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Nadia Crighton investigates why humans are simply obsessed with watching funny flicks of cats.
If you have never watched or laughed at a video of a cat…you are simply telling porkie pies! Even the most anti-cat people will sneakily tell you of the hysteric laughter (probably on their smartphones while hiding in the bathroom) watching cats can produce. Let’s face it…sometimes it’s that deep-gutted uncontrollable laughter that has many of us endlessly searching for more.
From funny babies, silly dogs, and creatures of all shapes and sizes (humans included), the most watched and circulated clips are those of cats.
So what is it about watching cats that mesmerizes us?
SCIENCE – THE FACTS
Let’s look at the science. I’m not just talking about the millions of cat videos on offer, or the overwhelming amount circulating on Facebook or YouTube. Let’s look at the hard-cold scientific facts. Interestingly there are some people who make a living out of researching these exact topics. So what do they say about our cattish addictions?
One researcher from Massey University in Wellington NZ, Dr O’Meara, thinks the key is that cats simply do not care that they are being watched (or filmed). Unlike dogs and humans, cats simply appear to be 100% oblivious to this. This allows us to feel as though we are watching the feline in a type of unscripted, unknown surveillance.
According to Dr O’Meara this type of clip is appealing to audiences especially considering the generation we now live in is so used to be under the gaze of the camera. It’s this sense of authenticity that appeals to the masses.
Research also suggests (this time from Japan) that looking at cute images actually helps with performance. Not too sure how productivity would work as if you are anything like me, those pesky cute cats can really put a damper on a deadline! They are simply irresistible. However, in this study it showed that students performed better after viewing images of cute animals.
Now this is really interesting stuff – the study revealed that participants performed tasks requiring focus more carefully after viewing cute images, like fine-motor tasks. Plus; the cuteness triggered a positive emotion associated with approach motivation and the tendency toward systematic processing. What does all this mean? Well looking at cute cats on Facebook could actually make you a better driver and a more focused office worker (keep the link handy for your boss perhaps?).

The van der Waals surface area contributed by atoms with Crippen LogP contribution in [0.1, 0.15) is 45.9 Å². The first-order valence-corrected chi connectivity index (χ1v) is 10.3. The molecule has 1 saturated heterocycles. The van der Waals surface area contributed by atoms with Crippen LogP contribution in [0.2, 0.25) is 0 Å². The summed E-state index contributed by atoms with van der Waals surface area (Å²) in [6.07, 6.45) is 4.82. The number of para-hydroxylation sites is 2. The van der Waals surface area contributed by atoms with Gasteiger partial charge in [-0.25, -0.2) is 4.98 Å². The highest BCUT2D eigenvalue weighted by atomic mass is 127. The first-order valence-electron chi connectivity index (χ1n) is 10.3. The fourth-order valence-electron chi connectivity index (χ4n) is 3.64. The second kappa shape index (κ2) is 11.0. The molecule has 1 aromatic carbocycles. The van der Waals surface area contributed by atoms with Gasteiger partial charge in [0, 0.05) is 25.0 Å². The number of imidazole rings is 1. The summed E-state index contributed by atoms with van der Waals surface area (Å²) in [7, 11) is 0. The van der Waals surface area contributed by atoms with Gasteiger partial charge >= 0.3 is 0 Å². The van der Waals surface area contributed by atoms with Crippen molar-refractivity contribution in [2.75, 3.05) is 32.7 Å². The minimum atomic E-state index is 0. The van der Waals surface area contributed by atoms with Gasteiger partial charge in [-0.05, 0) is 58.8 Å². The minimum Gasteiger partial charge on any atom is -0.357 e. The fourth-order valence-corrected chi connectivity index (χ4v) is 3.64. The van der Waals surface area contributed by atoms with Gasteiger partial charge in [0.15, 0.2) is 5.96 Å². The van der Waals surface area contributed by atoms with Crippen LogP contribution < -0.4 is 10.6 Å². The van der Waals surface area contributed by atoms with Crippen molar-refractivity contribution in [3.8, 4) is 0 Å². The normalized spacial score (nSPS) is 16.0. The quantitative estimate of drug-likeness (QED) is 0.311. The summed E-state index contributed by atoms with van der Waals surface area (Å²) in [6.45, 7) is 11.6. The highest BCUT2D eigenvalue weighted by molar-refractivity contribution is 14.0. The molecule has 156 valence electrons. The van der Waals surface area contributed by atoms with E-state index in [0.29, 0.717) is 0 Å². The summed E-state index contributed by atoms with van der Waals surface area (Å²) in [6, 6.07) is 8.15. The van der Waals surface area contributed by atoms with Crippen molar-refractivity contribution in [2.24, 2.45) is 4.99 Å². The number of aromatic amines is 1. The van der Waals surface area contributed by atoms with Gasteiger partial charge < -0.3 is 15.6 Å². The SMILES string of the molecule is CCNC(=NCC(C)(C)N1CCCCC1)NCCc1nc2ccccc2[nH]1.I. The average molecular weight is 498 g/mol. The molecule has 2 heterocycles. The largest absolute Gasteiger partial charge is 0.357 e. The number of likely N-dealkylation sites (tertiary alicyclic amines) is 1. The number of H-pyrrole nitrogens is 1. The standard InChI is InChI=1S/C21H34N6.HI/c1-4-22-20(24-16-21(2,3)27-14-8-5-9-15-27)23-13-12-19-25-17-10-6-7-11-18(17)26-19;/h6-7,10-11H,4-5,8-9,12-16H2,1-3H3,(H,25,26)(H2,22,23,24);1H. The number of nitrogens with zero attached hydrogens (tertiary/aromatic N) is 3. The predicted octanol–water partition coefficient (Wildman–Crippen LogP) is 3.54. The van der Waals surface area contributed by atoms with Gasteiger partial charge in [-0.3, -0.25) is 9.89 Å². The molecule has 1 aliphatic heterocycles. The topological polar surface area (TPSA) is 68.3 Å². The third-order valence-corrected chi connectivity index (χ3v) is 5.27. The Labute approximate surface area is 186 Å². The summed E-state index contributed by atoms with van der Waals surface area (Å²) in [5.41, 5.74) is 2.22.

Cats are silly, compulsive, aloof and spontaneous. Most times when cats are caught doing something crazy on film it’s the owners gasp in the background that indicates the madness of the situation. Dogs for some reason don’t get the same response (well, not all the time). Most popular dog video’s are of really good training sessions, or silly behaviours that catch the eye. For cats it’s everything from jumping, boxes, being surprised, sleeping, and everything between that leaves us in fits of laughter and surprise.
Cats are also happy being who they are…in all of their funny glory. From being amazingly cute, shockingly fat, or just bizarre looking. Perhaps there is a small part of humankind that wishes they were a little more comfortable in their own skin…as their favoured feline.
There is also now new research that suggests watching cat videos is good for you. This comes as no real surprise as anything that makes you blissfully happy must be good for the soul.
Indiana University researcher Jessica Gall Myricker has the facts. She has shown in her studies that the phenomenon of watching cat videos does more than just entertain us. It simulates energy, and boosts positive emotions while also decreasing negative and depressive feelings. After survey almost 7,000 people she as able to prove how cat videos actually affect our moods…for the better!
Participants in Myrick’s study reported:
- That they were more energetic and felt more positive after watching cat-related online media.
- They had fewer negative emotions, such as anxiety, annoyance and sadness.
- They often view Internet cats at work or during studying.
- The pleasure they got from watching cat videos outweighed any guilt they felt about procrastinating.
- Cat owners and people with certain personality traits, such as agreeableness and shyness, were more likely to watch cat videos.
- About 25 percent of the cat videos they watched were ones they sought out; the rest were ones they came across.
- They were familiar with celebrity cats.
So the next time you catch yourself off-course and indulging in watching a cat jumping in and out of boxes to a Beethoven classic…just remember…it’s good for your health, your soul, your mood…and your focus!
A BIT ABOUT THE BLOGGER:
Nadia Crighton is a well-known and accomplished Australian Journalist and pet magazine Editor. As a busy mum of four humans, two dogs, 50 sheep, three cats, a handful of chickens and a goat named Billy, she simply adores pets of all shapes and sizes.